United States v. Laursen, No. 14-30244 (9th Cir. 2017)

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Justia Opinion Summary

Defendant, a 45-year-old man, was convicted of production and possession of child pornography in violation of 18 U.S.C. 2251(a) after he took sexually explicit photos of a 16-year-old girl (J.B.). The court adopted the plain meaning of the term "use," and agreed with the district court that the evidence presented by the government sufficiently established that defendant used or employed J.B. to produce sexually explicit images. The court found defendant's theory that he was not the man depicted in the photographs unconvincing where, among other things, J.B. identified defendant as the man in the photographs and testified that no one else took the photos. Therefore, there was sufficient evidence to support the guilty verdict. The court concluded that, although defendant's sexual relationship with J.B. was legal in Washington, the production of pornography stemming from that relationship was not. The court rejected defendant's constitutional challenges of overbreadth, vagueness, violation of the Tenth Amendment, and violation of the Commerce Clause. Finally, the court rejected defendant's evidentiary challenges. Accordingly, the court affirmed the judgment.

Court Description: Criminal Law. The panel affirmed convictions for production and possession of child pornography in violation of 18 U.S.C. §§ 2251(a) and 2252A. The panel held that the government sufficiently established that the defendant, a 45-year-old man, “used” J.B., a 16-year-old girl, to produce sexually explicit images, as required for a conviction under § 2251(a). The panel wrote that the defendant’s theory that he was not the man depicted in the photographs was unconvincing. The panel rejected the defendant’s contentions that §§ 2251 and 2252A are unconstitutionally vague and overbroad, violate the Tenth Amendment, and exceed Congress’ power under the Commerce Clause. The panel specifically rejected the defendant’s argument that the legality of his relationship with a 16-year-old under Washington state law precluded prosecution under federal law. The panel held that the district court’s evidentiary rulings were sound. Judge Hawkins concurred. To prevent the statute from being overbroad and unconstitutionally vague, he would require the government to show some taking unfair advantage UNITED STATES V. LAURSEN 3 of the minor to establish “uses” under the statute, but wrote that there were sufficient indicia in this case of a coercive or exploitative element to satisfy the more narrow definition he proposes.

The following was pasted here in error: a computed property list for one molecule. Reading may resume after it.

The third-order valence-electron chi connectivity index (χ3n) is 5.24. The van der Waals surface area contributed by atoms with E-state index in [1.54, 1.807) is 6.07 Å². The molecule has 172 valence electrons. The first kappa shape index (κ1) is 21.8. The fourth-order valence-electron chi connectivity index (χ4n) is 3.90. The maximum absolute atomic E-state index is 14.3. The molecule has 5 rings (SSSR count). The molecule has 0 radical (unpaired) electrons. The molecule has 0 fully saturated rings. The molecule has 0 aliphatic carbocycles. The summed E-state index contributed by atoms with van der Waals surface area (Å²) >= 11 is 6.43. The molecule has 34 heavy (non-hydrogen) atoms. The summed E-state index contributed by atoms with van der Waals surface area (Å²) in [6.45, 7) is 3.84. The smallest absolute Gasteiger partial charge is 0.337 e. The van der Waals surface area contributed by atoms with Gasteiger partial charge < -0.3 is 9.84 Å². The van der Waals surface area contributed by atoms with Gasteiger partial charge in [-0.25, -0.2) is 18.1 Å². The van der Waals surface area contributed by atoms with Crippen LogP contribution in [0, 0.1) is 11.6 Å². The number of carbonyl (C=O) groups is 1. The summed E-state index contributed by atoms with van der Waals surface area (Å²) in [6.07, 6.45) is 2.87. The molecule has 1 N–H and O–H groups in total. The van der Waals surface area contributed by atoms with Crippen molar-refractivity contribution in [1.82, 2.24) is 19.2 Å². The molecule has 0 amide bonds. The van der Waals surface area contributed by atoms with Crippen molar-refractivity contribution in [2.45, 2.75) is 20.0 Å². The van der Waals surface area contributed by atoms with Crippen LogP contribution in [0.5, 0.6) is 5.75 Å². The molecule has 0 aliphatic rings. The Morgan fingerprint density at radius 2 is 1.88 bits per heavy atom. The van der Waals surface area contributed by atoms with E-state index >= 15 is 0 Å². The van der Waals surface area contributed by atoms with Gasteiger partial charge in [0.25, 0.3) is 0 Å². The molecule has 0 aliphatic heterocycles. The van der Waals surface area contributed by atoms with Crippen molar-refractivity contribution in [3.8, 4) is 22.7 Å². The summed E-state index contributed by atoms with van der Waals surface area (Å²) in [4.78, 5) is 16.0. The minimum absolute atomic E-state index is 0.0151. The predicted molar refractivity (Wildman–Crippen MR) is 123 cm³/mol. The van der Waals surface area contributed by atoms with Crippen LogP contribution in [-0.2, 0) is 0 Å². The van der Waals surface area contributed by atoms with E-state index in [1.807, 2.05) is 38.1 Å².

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FOR PUBLICATION UNITED STATES COURT OF APPEALS FOR THE NINTH CIRCUIT UNITED STATES OF AMERICA, Plaintiff-Appellee, No. 14-30244 v. D.C. No. 3:13-cr-05634-RJB-1 MICHAEL THORVALD LAURSEN, Defendant-Appellant. OPINION Appeal from the United States District Court for the Western District of Washington Robert J. Bryan, Senior District Judge, Presiding Argued and Submitted April 6, 2016 Seattle, Washington Filed January 30, 2017 Before: Michael Daly Hawkins, Johnnie B. Rawlinson, and Consuelo M. Callahan, Circuit Judges. Opinion by Judge Rawlinson; Concurrence by Judge Hawkins 2 UNITED STATES V. LAURSEN SUMMARY* Criminal Law The panel affirmed convictions for production and possession of child pornography in violation of 18 U.S.C. §§ 2251(a) and 2252A. The panel held that the government sufficiently established that the defendant, a 45-year-old man, “used” J.B., a 16-year-old girl, to produce sexually explicit images, as required for a conviction under § 2251(a). The panel wrote that the defendant’s theory that he was not the man depicted in the photographs was unconvincing. The panel rejected the defendant’s contentions that §§ 2251 and 2252A are unconstitutionally vague and overbroad, violate the Tenth Amendment, and exceed Congress’ power under the Commerce Clause. The panel specifically rejected the defendant’s argument that the legality of his relationship with a 16-year-old under Washington state law precluded prosecution under federal law. The panel held that the district court’s evidentiary rulings were sound. Judge Hawkins concurred. To prevent the statute from being overbroad and unconstitutionally vague, he would require the government to show some taking unfair advantage * This summary constitutes no part of the opinion of the court. It has been prepared by court staff for the convenience of the reader. UNITED STATES V. LAURSEN 3 of the minor to establish “uses” under the statute, but wrote that there were sufficient indicia in this case of a coercive or exploitative element to satisfy the more narrow definition he proposes. COUNSEL Lynn C. Hartfield (argued), Law Office of Lynn C. Hartfield LLC, Denver, Colorado, for Defendant-Appellant. Helen J. Brunner (argued), First Assistant United States Attorney; Annette L. Hayes, United States Attorney; United States Attorney’s Office, Seattle, Washington; for PlaintiffAppellee. OPINION RAWLINSON, Circuit Judge: In this appeal we address whether taking consensual nude “selfies”1 involving a forty-five-year-old man and a sixteenyear-old girl is sufficient to support a conviction for production and possession of child pornography. We conclude that this evidence was sufficient to support the conviction, and we specifically reject the argument made by defendant Michael Thorval Laursen (Laursen) that the legality of his sexual relationship with a sixteen-year-old 1 A Selfie is “an image of oneself taken by oneself using a digital camera . . .” Merriam-Webster Online Dictionary, http://www.merriamwebster.com/dictionary/selfie (last visited September 22, 2016). 4 UNITED STATES V. LAURSEN under Washington state law precluded prosecution under federal law. I. BACKGROUND A. Investigation of Sexual Abuse and Laursen’s Arrest In July, 2012, Laursen reported to police that a sixteenyear-old girl, referred to in this opinion as J.B., was being prostituted by her uncles. At the time, J.B. lived with her adoptive father Art Brown. Laursen and J.B. were involved in a consensual sexual relationship, but neither of the two apprised detectives of that fact. As part of the investigation into the sexual abuse of J.B., Detective Rodriguez met with Art Brown, J.B.’s adoptive father, who produced J.B.’s laptop, cell phone, and cell phone records. A forensic examination of J.B.’s laptop revealed “sexually explicit images” of J.B. and Laursen. Seven months later, Laursen’s sister Maureen Gonzales contacted Detective Rodriguez after finding a digital camera in her kitchen that belonged to Laursen. The digital camera’s memory card contained sexually explicit photos of J.B. Maureen gave police the digital camera and Laursen’s laptop. Maureen acknowledged that Laursen was incarcerated when she gave detectives the digital camera. Detective Rodriguez subsequently obtained a search warrant for the digital camera and for Laursen’s laptop. A forensic examination of the camera’s memory card revealed an array of photos. Nine pictures on the memory card contained nude images of J.B. Several non-sexual UNITED STATES V. LAURSEN 5 pictures were also on the memory card. The laptop did not contain sexually explicit photos. On February 21, 2013, detectives interviewed Laursen. Detectives informed Laursen that they knew about the nude photos he had taken with J.B. Laursen initially denied taking the nude photos, but later admitted that he took them. When detectives continued questioning Laursen, he asked detectives to stop recording. Laursen then inquired: “This is what this is about, the pictures we took? I can really get in trouble for the pictures I took with her?” The answer to Laursen’s question was a definitive yes. Laursen was charged with one count of production of child pornography in violation of 18 U.S.C. §§ 2251(a) and (e). A subsequent indictment added possession of child pornography in violation of 18 U.S.C. §§ 2252A(a)(5)(B) and (b)(2). Laursen waived his right to a jury trial and proceeded to trial before a judge. B. The Bench Trial Prior to trial, the district court agreed with Laursen that federal jurisdiction in the case was predicated on “a pretty narrow nexus” because there was “no production of pictures over the Internet here, for example, to third parties or anything like that[.]” Nevertheless, the court ultimately determined that production of child pornography with a cell phone that traveled across state lines satisfied “the federal nexus under 2251 and 2252(a) (sic).” The Government’s case against Laursen focused on two sets of photographs. The first set of photographs were found on the hard drive for J.B.’s Toshiba laptop. The second set of 6 UNITED STATES V. LAURSEN photographs came from the memory card for the digital camera. J.B.’s testimony was an integral part of the government’s case. She testified that she met Laursen in March, 2012, when she was sixteen, and around the time she suffered a drug relapse. J.B. admitted that her memory of that time period was “pretty cloudy,” and it was hard to remember details. J.B’s and Laursen’s sexual relationship began the second time they saw each other. Their relationship became serious when J.B. ran away from home in July, 2012, and commenced living with Laursen. During this period, J.B. and Laursen interacted intimately in a variety of locations, including motels and the homes of Laursen’s friends and family. When Laursen took J.B. to the police in July, 2012, J.B. told detectives that Laursen was her best friend and hero. However, J.B. acknowledged at trial that she often skipped school to see Laursen, obtained drugs from Laursen, and ran away from home because of Laursen’s influence. J.B. recalled that she took the sexually explicit photographs found on the Toshiba hard drive with her cell phone before a motel room mirror in August, 2012. J.B. identified Laursen as the man standing next to her in the “selfie” photographs. J.B. testified that she took the photographs with Laursen because he told her they “looked good together” and said “he wanted to take pictures.”2 Although J.B. stated that she did not like “taking pictures like that,” she and Laursen took sexually explicit photographs each time they saw each other. However, J.B. deleted some photographs at Laursen’s request. J.B. transferred the 2 The photographs depicted both J.B. and Laursen displaying full frontal nudity and other pornographic poses. UNITED STATES V. LAURSEN 7 sexually explicit photographs from her cell phone to her Toshiba hard drive days after the photographs were taken. J.B. also sent some of the photographs to Laursen’s cell phone. J.B. also identified herself in the sexually explicit photographs found on the memory card. J.B. assumed that Laursen took the photographs because her hair was dyed red in the pictures, which was the same time period when she and Laursen were in a relationship and living together. J.B. also identified a red blanket and brown pillow in the picture that she said belonged to Laursen. In addition, J.B. identified the digital camera in evidence as belonging to Laursen because it had a burn mark on it.3 J.B. was adamant that she had never taken sexually explicit photos with anyone other than Laursen. J.B. said she lied when she previously told detectives that her uncle recorded her performing sexual acts. She also lied to police when she said that her uncles sexually abused her. The court precluded Laursen from questioning J.B. about her sexual relationships with other men in 2012. Laursen’s sister Maureen and brother-in-law Adam testified against him at trial. Laursen lived with Maureen and Adam in 2012, and regularly brought J.B. to their home. Maureen and Adam identified the digital camera in evidence as Laursen’s property. In early 2013, Maureen picked up the digital camera from among Laursen’s belongings in her kitchen area, and looked through the pictures on the camera. Maureen immediately contacted the police when she saw the 3 The photographs were close-ups of J.B.’s vaginal area, including some photographs displaying blood from menstruation. 8 UNITED STATES V. LAURSEN nude photos of J.B. Maureen testified that the digital camera had not been stolen, and she only told police it was because Laursen had lied to her. Maureen and Adam identified Laursen as the man pictured in the photographs stored on J.B.’s Toshiba hard drive. To satisfy the jurisdictional element of the offenses, the government called a Toshiba representative who testified that the hard drive in J.B.’s computer was shipped from another country. A Kingston Technology representative similarly testified that the company’s camera memory cards are made in Japan and shipped to California. In his defense, Laursen presented nude photographs he took of himself and submitted in support of his theory that he was not the man in the photographs submitted by the government. The pictures Laursen submitted showed a scar on Laursen’s left leg that was absent from the man’s leg in one of the photographs submitted by the government. However, there was no evidence presented of when the scar was acquired. C. The District Court’s Verdict The district court found J.B. to be “very believable” and credited her “whole story of how these pictures were taken” because her version was corroborated by other evidence. The court also noted that Laursen’s lies to authorities about his sexual relationship with J.B. reflected knowledge that J.B. was a minor. The court found Laursen guilty of production and possession of child pornography. The court found that Laursen knowingly “used [J.B.] to take part in sexually UNITED STATES V. LAURSEN 9 explicit conduct for the purpose of producing a visual image of such conduct.” The court concluded that Laursen produced or aided and abetted J.B. in producing the photographs, and knew that J.B. was sixteen years old. The court did not consider one of the photographs because of the issue of the scar on Laursen’s leg, and also excluded consideration of one nude photograph that was not clearly pornographic. The Court also determined that Laursen produced the photographs found on his camera’s memory card. Finally, the court ruled that the child pornography was produced and possessed using materials that had been transported in interstate commerce. At sentencing, Laursen argued that the district court should have dismissed his case due to a lack of jurisdiction, because under state law J.B. was “a young woman of legal consensual age and is therefore, by definition, not a child.” The court overruled his objection and sentenced Laursen to fifteen years’ imprisonment for the production of child pornography, and ten years’ imprisonment for possession of child pornography. The judge told Laursen that the sentence was the only one “available” because the judge was “bound by the law, whether I agree with it or not.” Laursen filed a timely notice of appeal. II. STANDARDS OF REVIEW We apply de novo review to the denial of a motion for acquittal predicated on insufficiency of the evidence presented at trial. See United States v. Gonzalez, 528 F.3d 1207, 1211 (9th Cir. 2008). “There is sufficient evidence to support a conviction if, viewing the evidence in the light most 10 UNITED STATES V. LAURSEN favorable to the prosecution, any rational trier of fact could have found the essential elements of the crime beyond a reasonable doubt. . . .” Id. (citation omitted). “Following a bench trial, a district court’s conclusions of law are reviewed de novo and findings of fact are reviewed for clear error . . . .” United States v. Temkin, 797 F.3d 682, 688 (9th Cir. 2015) (citation omitted). A challenge to the constitutionality of a federal statute is a question of law reviewed de novo. See United States v. Lujan, 504 F.3d 1003, 1006 (9th Cir. 2007). We also review de novo whether an evidentiary ruling violates a defendant’s constitutional rights. See United States v. Waters, 627 F.3d 345, 352 (9th Cir. 2010), as amended. III. DISCUSSION A. Sufficiency of The Evidence Laursen contends that the Government’s evidence was insufficient to support a conviction for production of child pornography in violation of 18 U.S.C. § 2251(a).4 To secure 4 Section 2251(a) provides in pertinent part: Any person who employs, uses, persuades, induces, entices, or coerces any minor to engage in . . . any sexually explicit conduct for the purpose of producing any visual depiction of such conduct . . . shall be punished as provided under subsection (e), if such person knows or has reason to know that such visual depiction will be transported or transmitted using any means or facility of interstate or foreign commerce or in or affecting interstate or foreign commerce or mailed, if that visual depiction was produced or transmitted using materials that have been mailed, UNITED STATES V. LAURSEN 11 a conviction under that statute, the government was required to prove beyond a reasonable doubt that: (1) J.B. was a minor (less than eighteen years old); (2) Laursen employed, used, persuaded, induced, enticed, or coerced J.B. to take part in sexually explicit conduct for the purpose of producing a visual depiction of that conduct; and (3) that visual depiction was produced using materials that had been transported in interstate or foreign commerce. See 18 U.S.C. § 2251(a); see also United States v. Sheldon, 755 F.3d 1047, 1049–50 (9th Cir. 2014); Chavez-Solis v. Lynch, 803 F.3d 1004, 1008 (9th Cir. 2015) (stating that the federal statute defines a “minor” as a person under the age of eighteen). Laursen’s challenge regarding the sufficiency of the evidence is limited to the second element: he contends that he did not “use” J.B. to take part in sexually explicit conduct “for the purpose” of producing visual images. “The question of whether the pictures fall within the statutory definition is a question of fact as to which we must uphold the district court’s findings unless clearly erroneous . . . .” United States v. Overton, 573 F.3d 679, 688 (9th Cir. 2009), as amended (citation omitted). The term “use” is not defined in § 2251(a). Thus, traditional rules of statutory interpretation are employed, commencing with the plain and common meaning of the word derived from dictionary definitions. See United States v. Flores, 729 F.3d 910, 914 shipped, or transported in or affecting interstate or foreign commerce by any means, including by computer, or if such visual depiction has actually been transported or transmitted using any means or facility of interstate or foreign commerce or in or affecting interstate or foreign commerce or mailed. 18 U.S.C. § 2251(a). 12 UNITED STATES V. LAURSEN (9th Cir. 2013). As one might expect, “use” has many definitions, but the most relevant is “to put into action or service [;] to avail oneself of [;] employ.” Merriam-Webster Online Dictionary, http://www.merriam-webster.com/ dictionary/use (last visited August 15, 2016). “[T]he . . . doctrine of noscitur a sociis—the principle that a word is known by the company it keeps” confirms the plain meaning of the term “use.” Flores, 729 F.3d at 915. Indeed, one of the other means of violating the statute, “employ[ing]” a minor, is listed as a synonym for “use.” Merriam-Webster Online Dictionary, http://www.merriam-webster.com/ dictionary/use (last visited August 15, 2016); see also Bailey v. United States, 516 U.S. 137, 145 (1995) (including “employ” as a definition of “use”). Adopting the plain meaning of the term “use,” we agree with the district court that the evidence presented by the government sufficiently established that Laursen used or employed J.B. to produce sexually explicit images. The pornographic photographs were produced after Laursen told J.B. that the two “looked good together” and that “he wanted to take pictures.” (emphasis added). Importantly, J.B. testified that she did not enjoy taking pornographic pictures. J.B. also deleted pictures at Laursen’s request. This evidence established that Laursen directed J.B.’s actions, at a minimum engaging in active conduct that resulted in the production of child pornography. See Overton, 573 F.3d at 692 (requiring proof of active or coercive conduct). Laursen is correct that there was no evidence presented of physical coercion. However, in view of the disjunctive language contained in Overton, active conduct alone suffices to sustain a conviction under § 2251(a). See id. UNITED STATES V. LAURSEN 13 Our reasoning is consistent with the rulings of our sister circuits, which have broadly interpreted the “use” element of the statute. See, e.g., United States v. Sirois, 87 F.3d 34, 42 (2d Cir. 1996) (defining “use” as occurring whenever a minor is the subject of the photography). Recently, the Sixth Circuit adopted the Second Circuit’s interpretation of “use,” similarly holding that this element is “fully satisfied for the purposes of the child pornography statute if a child is photographed in order to create pornography.” United States v. Wright, 774 F.3d 1085, 1090 (6th Cir. 2014) (citation omitted). The Sixth Circuit explicitly rejected Wright’s argument that the statute required proof of coercive conduct. See id. at 1091. The Eighth Circuit also agreed with the Second Circuit that the “use of a minor” element is satisfied even without solicitation or enticement if a defendant photographs a minor. See United States v. Fadl, 498 F.3d 862, 866 (8th Cir. 2007). In addition, the First Circuit recently upheld a defendant’s conviction under § 2251 (a), even though he was in a consensual relationship with a fourteen-year-old, holding that “the statutory definition of ‘use’ is met when a defendant makes a minor the subject of a visual depiction by intentionally photographing the minor engaging in sexually explicit conduct.” Ortiz-Graulau v. United States, 756 F.3d 12, 18–19 (1st Cir. 2014), cert. denied, 135 S. Ct. 1438 (2015). Although application of the statute in these contexts may lead to harsh results, we echo the persuasive reasoning of the Seventh Circuit that “Congress may legitimately conclude that even a willing or deceitful minor is entitled to governmental protection from self-destructive decisions that would expose him or her to the harms of child pornography.” United States v. Fletcher, 634 F.3d 395, 403 (7th Cir. 2011), as amended (citation and internal quotation marks omitted). 14 UNITED STATES V. LAURSEN Finally, Laursen’s theory that he was not the man depicted in the photographs is unconvincing. J.B. identified Laursen as the man in the photographs, and testified that no one else took sexually explicit photos of her. Laursen’s sister and brother-in-law also identified Laursen as the man pictured in the photographs. And it was especially telling that Laursen asked detectives: “I can really get in trouble for the pictures I took with her?” Based on the evidence presented, the district court’s finding that Laursen used a minor in the production of pornography was not clearly erroneous. Viewing the evidence in the light most favorable to the prosecution, there was sufficient evidence to support the district court’s verdict of guilt. See Gonzalez, 528 F.3d at 1211. B. Constitutional Challenges Laursen contends that 18 U.S.C. §§ 2251 and 2252A5 as 5 18 U.S.C. § 2252A provides in pertinent part: (a) Any person who . . . (5)(B) knowingly possesses, or knowingly accesses with intent to view, any book, magazine, periodical, film, videotape, computer disk, or any other material that contains an image of child pornography that has been mailed, or shipped or transported using any means or facility of interstate or foreign commerce or in or affecting interstate or foreign commerce by any means, including by computer, or that was produced using materials that have been mailed, or shipped or transported in or affecting interstate or foreign commerce by any means, including by computer. . . shall be punished as provided in subsection (b). UNITED STATES V. LAURSEN 15 applied are vague, overbroad, violate the Tenth Amendment, and exceed Congress’ power under the Commerce Clause. These challenges are primarily predicated on Laursen’s belief that his conduct with J.B. was legal under Washington law. The governing Washington statute provides that “[a] person is guilty of rape of a child in the third degree when the person has sexual intercourse with another who is at least fourteen years old but less than sixteen years old and not married to the perpetrator and the perpetrator is at least forty-eight months older than the victim.” Wash. Rev. Code § 9A.44.079. Thus, Laursen’s sexual relationship with J.B. was legal under state law because she was not “less than sixteen years old.” Id. However, a separate Washington statute provides that “[a] person is guilty of sexual exploitation of a minor” if the person “[a]ids, invites, employs, authorizes, or causes a minor to engage in sexually explicit conduct, knowing that such conduct will be photographed . . .” Wash. Rev. Code § 9.68A.040. Consequently, in the state of Washington, Laursen’s sexual relationship with J.B. was legal but the production of pornography stemming from that relationship was not. 1. Overbreadth Challenge Laursen contends that the child pornography statutes at issue are overbroad because he has a protected privacy interest in taking intimate photographs in the course of a consensual sexual relationship. We disagree. A consensual sexual relationship between adults is constitutionally protected. See, e.g., Eisenstadt v. Baird, 405 U.S. 438, 453 (1972). However, that constitutional protection has not been extended to sexual relationships between adults and children. See, e.g., Lawrence v. Texas, 539 U.S. 558, 578 (2003) (distinguishing cases involving minors). In any event, the 16 UNITED STATES V. LAURSEN prohibited conduct engaged in by Laursen was producing pornographic material involving J.B., not simply engaging in a sexual relationship with her. And the Supreme Court has made it crystal clear that child pornography is not constitutionally protected. See New York v. Ferber, 458 U.S. 747, 763 (1982). At the same time, the Supreme Court has recognized that protecting children from sexual abuse and exploitation constitutes a particularly compelling interest of the government. See id. at 757. Given that J.B. was a minor, using her to produce pornography is unquestionably prohibited conduct, and Laursen’s overbreadth challenge fails. See id. at 773 (explaining that a statute “whose legitimate reach dwarfs its arguably impermissible applications” is not overbroad). 2. Vagueness Challenge “To avoid being unconstitutionally vague, a penal statute must define the criminal offense with sufficient definiteness that ordinary people can understand what conduct is prohibited and in a manner that does not encourage arbitrary and discriminatory enforcement. . . .” United States v. Schales, 546 F.3d 965, 972 (9th Cir. 2008) (citation and internal quotation marks omitted). A statute is void for vagueness under the Due Process Clause of the Fifth Amendment if it “fails to provide a person of ordinary intelligence fair notice of what is prohibited, or is so standardless that it authorizes or encourages seriously discriminatory enforcement . . . .” United States v. Williams, 553 U.S. 285, 304 (2008) (citations and internal quotation marks omitted). We have no doubt that a person of ordinary intelligence would know that 18 U.S.C. § 2251(a) prohibits using a minor to engage in sexually explicit conduct for the purpose of producing a photograph of the sexual conduct, and UNITED STATES V. LAURSEN 17 that § 2252A prohibits possessing child pornography. See id. at 306. In sum, we are not persuaded that the statutes of conviction are unconstitutionally vague. 3. Tenth Amendment Challenge Laursen’s Tenth Amendment challenge is premised on the theory that the federal statutes under which he was prosecuted usurp the state’s authority to determine the age of consent for engaging in sexual relations. Laursen relies on the Supreme Court’s recent decision in Bond v. United States, 134 S.Ct. 2077 (2014). In Bond, the Supreme Court invalidated a conviction under the Chemical Weapons Implementation Act for what the court described as a “purely local crime[].” Id. at 2083. The defendant was a microbiologist who sought revenge on a romantic rival by spreading chemicals on the other woman’s car door, mailbox and doorknob. See id. at 2085. The Supreme Court ruled that federalizing this “common law-assault” “would dramatically intrude upon traditional state criminal jurisdiction.” Id. at 2087–88. We are not convinced that the Supreme Court’s Bond decision dictates a similar outcome in this case. As a preliminary matter, we note that the Supreme Court has accepted the federalization of child pornography crimes by upholding convictions brought under 18 U.S.C. § 2252A. See e.g., Williams, 553 U.S. at 291, 308. More importantly, the facts of this case differ markedly from the facts in Bond. In this case, the statutes of conviction include an interstate nexus, see, e.g., 18 U.S.C. § 2252(A)(a)(5), whereas in Bond, the defendant was prosecuted for a garden variety assault that is ordinarily prosecuted under state law. See Bond, 134 S.Ct. at 2087–88. For these reasons, we reject Laursen’s Tenth Amendment challenge. 18 UNITED STATES V. LAURSEN 4. Commerce Clause Challenge It is settled precedent that “Congress could rationally conclude that homegrown child pornography affects interstate commerce, and therefore Congress may regulate even purely intrastate production of child pornography and criminalize its intrastate possession . . .” United States v. Sullivan, 797 F.3d 623, 632 (9th Cir. 2015), cert. denied 136 S.Ct. 2408 (June 6, 2016) (citation and internal quotation marks omitted). Therefore, we also reject Laursen’s Commerce Clause challenge. See id. C. District Court’s Evidentiary Rulings Laursen argues that he was denied his right to present a defense by the district court’s ruling that testimony relating to J.B.’s sexual relationships with other men was inadmissible. “As amended in 1994, Rule 412 of the Federal Rules of Evidence forbids the admission of evidence of an alleged victim’s sexual behavior or sexual predisposition in all civil or criminal proceedings involving alleged sexual misconduct except under limited circumstances . . . .” B.K.B. v. Maui Police Dep’t, 276 F.3d 1091, 1104 (9th Cir. 2002), as amended (quoting Fed. R. Evid. 412) (internal quotation marks omitted). Admittedly, preclusion of evidence of a victim’s past sexual abuse by others may violate a defendant’s constitutional rights. See LaJoie v. Thompson, 217 F.3d 663, 670 (9th Cir. 2000), as amended. However, Laursen sought to question J.B. about possible sexual abuse by other men to support his theory that he was not the individual depicted in the photographs submitted by the government. The district court’s ruling did not compromise Laursen’s right to present this theory of defense, because Laursen was permitted to ask J.B. if anyone else had taken UNITED STATES V. LAURSEN 19 sexually explicit photographs of her. He also questioned J.B. about her statements to detectives that her uncle photographed her performing sexual acts. The district court only precluded Laursen from asking whether J.B. had a sexual relationship with someone other than Laursen in 2012. The district court’s ruling was consistent with our precedent because Laursen was “seeking to introduce the evidence as past behavior that was other than the offense charged.” United States v. Yazzie, 59 F.3d 807, 814 (9th Cir. 1995) (emphasis omitted). Further, any error was harmless: there was an abundance of testimony to support the conclusion that Laursen was the man depicted in the photographs. See id. Laursen’s final contention—that the district court abused its discretion in excluding the proffered photograph of his body is unavailing. “If the district court finds that the testimony would waste time, confuse or not materially assist the trier of fact, or be better served through cross-examination or a comprehensive jury instruction, it has the discretion to exclude the testimony.” United States v. Vallejo, 237 F.3d 1008, 1016 (9th Cir. 2001) (citation and internal quotation marks omitted). Excluding the proffered photograph was well within the discretion of the district court. Laursen argued that there was no visible scar on the man in the photographs with J.B. that were offered by the government, while the nude photographs he offered of himself showed a visible scar on his left hip. Nevertheless, there was no evidence presented as to when the scar came into existence. Consequently, the district court did not abuse its discretion in determining that the proffered photograph would not materially assist the judge in his capacity as the trier of fact. See id. at 1016. 20 IV. UNITED STATES V. LAURSEN CONCLUSION Sufficient evidence was presented by the government to sustain Laursen’s convictions for the production and possession of child pornography. The fact that Laursen’s sexual relationship with J.B. was legal under Washington law did not legitimize the production and possession of child pornography under state or federal law. Laursen’s constitutional challenges lack merit, and the district court’s evidentiary rulings were sound. AFFIRMED. HAWKINS, Circuit Judge, concurring: Michael Laursen stands convicted of the “use” of a minor to engage in sexually explicit conduct for the purpose of producing visual depictions of that conduct and is currently serving the fifteen-year mandatory minimum sentence the statute requires. The photos in question were taken in the course of an ill-advised, but perfectly legal, relationship Laursen had with a young woman above the age of consent under Washington law. The record shows no evidence that Laursen distributed, transferred or otherwise displayed the images to anyone outside that relationship. In this respect, his situation is no different than the thousands of similar photos taken everyday by seventeen-year-old college students engaged in intimate, consensual relationships. The government admits the theory of prosecution here could be used to prosecute anyone snapping a photo showing consenting individuals engaged in intimacy. UNITED STATES V. LAURSEN 21 This is where I differ from my friends in the majority. To prevent the statute from being overbroad and unconstitutionally vague, I would adopt a narrower construction of the term “uses” in the statute. The government’s construction implies that one “uses” the minor much as one “uses” a camera to take the photograph, and their mere presence in the photo could suffice. As the majority acknowledges, “uses” has a number of meanings in ordinary language. To me, the one most likely applicable here is: “to take unfair advantage of; exploit.” Use, Dictionary.com, http://dictionary.reference.com/browse/use (last visited December 13, 2016); see also American Heritage Dictionary College Edition 1331 (2nd ed. 1991) (“to exploit for one’s own advantage or gain”). Although I agree with the majority that “a word is known by the company it keeps,” Flores, 729 F.3d at 915, in my view, the rest of the terms in the statute—employs, persuades, induces, entices or coerces— suggest that the defendant must have exerted some sort of improper influence on the minor for the purpose of producing the visual depiction of sexual conduct. Whether that something more has been shown here is where I agree with my colleagues. At the time of the relationship, Laursen was forty-five years old and J.B. was only sixteen. While she was above the legal age of consent, this very significant age difference, combined with the other facts of this case—including her vulnerability from an already abusive relationship with her relatives, and evidence demonstrating that Laursen convinced J.B. that he was her “hero” and “mentor,” all the while providing her with drugs and moving her from motel room to motel room and into the homes and bedrooms of strangers—provides sufficient indicia of a coercive or exploitative element to satisfy even the more narrow definition of “uses” I propose here. 22 UNITED STATES V. LAURSEN Thus, I would require the government to show some “taking unfair advantage of” the minor to establish “uses” under this statute (where no other statutory element is present), but otherwise I concur in affirming Laursen’s conviction and sentence on the facts of this case.